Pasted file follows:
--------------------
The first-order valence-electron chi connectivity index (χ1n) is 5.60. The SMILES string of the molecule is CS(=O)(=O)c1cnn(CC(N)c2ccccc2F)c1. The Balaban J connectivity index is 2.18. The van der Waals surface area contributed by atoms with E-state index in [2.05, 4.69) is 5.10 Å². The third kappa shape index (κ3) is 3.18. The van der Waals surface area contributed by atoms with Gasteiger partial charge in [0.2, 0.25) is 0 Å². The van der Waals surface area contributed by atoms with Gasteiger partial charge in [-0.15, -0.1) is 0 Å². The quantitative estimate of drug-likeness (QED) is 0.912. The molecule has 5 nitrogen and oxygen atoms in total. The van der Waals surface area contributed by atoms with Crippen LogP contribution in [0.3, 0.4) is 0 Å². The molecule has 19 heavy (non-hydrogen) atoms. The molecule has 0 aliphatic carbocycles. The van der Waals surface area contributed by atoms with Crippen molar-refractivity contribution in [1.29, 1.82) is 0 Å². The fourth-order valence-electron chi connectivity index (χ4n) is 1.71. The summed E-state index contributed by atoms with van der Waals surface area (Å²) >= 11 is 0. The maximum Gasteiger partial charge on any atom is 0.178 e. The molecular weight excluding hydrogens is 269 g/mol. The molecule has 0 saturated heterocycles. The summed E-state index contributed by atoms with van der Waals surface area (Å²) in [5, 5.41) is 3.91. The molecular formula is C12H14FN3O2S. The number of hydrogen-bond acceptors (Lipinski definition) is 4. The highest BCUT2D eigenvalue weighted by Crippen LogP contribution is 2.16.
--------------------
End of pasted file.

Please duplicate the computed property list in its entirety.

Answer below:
The first-order valence-electron chi connectivity index (χ1n) is 5.60. The SMILES string of the molecule is CS(=O)(=O)c1cnn(CC(N)c2ccccc2F)c1. The Balaban J connectivity index is 2.18. The van der Waals surface area contributed by atoms with E-state index in [2.05, 4.69) is 5.10 Å². The third kappa shape index (κ3) is 3.18. The van der Waals surface area contributed by atoms with Gasteiger partial charge in [0.2, 0.25) is 0 Å². The van der Waals surface area contributed by atoms with Gasteiger partial charge in [-0.15, -0.1) is 0 Å². The quantitative estimate of drug-likeness (QED) is 0.912. The molecule has 5 nitrogen and oxygen atoms in total. The van der Waals surface area contributed by atoms with Crippen LogP contribution in [0.3, 0.4) is 0 Å². The molecule has 19 heavy (non-hydrogen) atoms. The molecule has 0 aliphatic carbocycles. The van der Waals surface area contributed by atoms with Crippen molar-refractivity contribution in [1.29, 1.82) is 0 Å². The fourth-order valence-electron chi connectivity index (χ4n) is 1.71. The summed E-state index contributed by atoms with van der Waals surface area (Å²) >= 11 is 0. The maximum Gasteiger partial charge on any atom is 0.178 e. The molecular weight excluding hydrogens is 269 g/mol. The molecule has 0 saturated heterocycles. The summed E-state index contributed by atoms with van der Waals surface area (Å²) in [5, 5.41) is 3.91. The molecular formula is C12H14FN3O2S. The number of hydrogen-bond acceptors (Lipinski definition) is 4. The highest BCUT2D eigenvalue weighted by Crippen LogP contribution is 2.16.